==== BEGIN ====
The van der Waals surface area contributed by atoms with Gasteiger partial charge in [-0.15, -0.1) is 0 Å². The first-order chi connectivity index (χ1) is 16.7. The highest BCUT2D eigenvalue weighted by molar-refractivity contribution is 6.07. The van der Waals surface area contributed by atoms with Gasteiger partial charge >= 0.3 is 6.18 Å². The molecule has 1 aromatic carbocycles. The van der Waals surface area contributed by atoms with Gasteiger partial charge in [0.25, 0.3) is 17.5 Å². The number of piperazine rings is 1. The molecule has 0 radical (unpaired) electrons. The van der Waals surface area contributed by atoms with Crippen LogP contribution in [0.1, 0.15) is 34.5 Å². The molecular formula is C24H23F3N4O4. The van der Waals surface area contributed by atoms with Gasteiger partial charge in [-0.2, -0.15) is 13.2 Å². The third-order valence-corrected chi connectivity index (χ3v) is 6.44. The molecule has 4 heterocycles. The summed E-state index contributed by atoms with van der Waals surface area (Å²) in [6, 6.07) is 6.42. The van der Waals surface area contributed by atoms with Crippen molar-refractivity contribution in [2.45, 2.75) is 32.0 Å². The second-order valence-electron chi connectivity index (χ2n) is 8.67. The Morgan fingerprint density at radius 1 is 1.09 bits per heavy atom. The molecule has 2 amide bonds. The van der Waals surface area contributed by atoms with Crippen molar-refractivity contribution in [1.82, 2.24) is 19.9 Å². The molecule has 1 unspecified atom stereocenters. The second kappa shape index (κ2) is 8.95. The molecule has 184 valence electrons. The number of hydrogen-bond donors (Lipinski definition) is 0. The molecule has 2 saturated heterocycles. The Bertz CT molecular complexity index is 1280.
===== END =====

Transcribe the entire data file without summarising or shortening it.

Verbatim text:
The van der Waals surface area contributed by atoms with Gasteiger partial charge in [-0.15, -0.1) is 0 Å². The first-order chi connectivity index (χ1) is 16.7. The highest BCUT2D eigenvalue weighted by molar-refractivity contribution is 6.07. The van der Waals surface area contributed by atoms with Gasteiger partial charge >= 0.3 is 6.18 Å². The molecule has 1 aromatic carbocycles. The van der Waals surface area contributed by atoms with Gasteiger partial charge in [0.25, 0.3) is 17.5 Å². The number of piperazine rings is 1. The molecule has 0 radical (unpaired) electrons. The van der Waals surface area contributed by atoms with Crippen LogP contribution in [0.1, 0.15) is 34.5 Å². The molecular formula is C24H23F3N4O4. The van der Waals surface area contributed by atoms with Gasteiger partial charge in [-0.2, -0.15) is 13.2 Å². The third-order valence-corrected chi connectivity index (χ3v) is 6.44. The molecule has 4 heterocycles. The summed E-state index contributed by atoms with van der Waals surface area (Å²) in [6, 6.07) is 6.42. The van der Waals surface area contributed by atoms with Crippen molar-refractivity contribution in [2.45, 2.75) is 32.0 Å². The second-order valence-electron chi connectivity index (χ2n) is 8.67. The Morgan fingerprint density at radius 1 is 1.09 bits per heavy atom. The molecule has 2 amide bonds. The van der Waals surface area contributed by atoms with Crippen molar-refractivity contribution in [1.82, 2.24) is 19.9 Å². The molecule has 1 unspecified atom stereocenters. The second kappa shape index (κ2) is 8.95. The molecule has 184 valence electrons. The number of hydrogen-bond donors (Lipinski definition) is 0. The molecule has 2 saturated heterocycles. The Bertz CT molecular complexity index is 1280.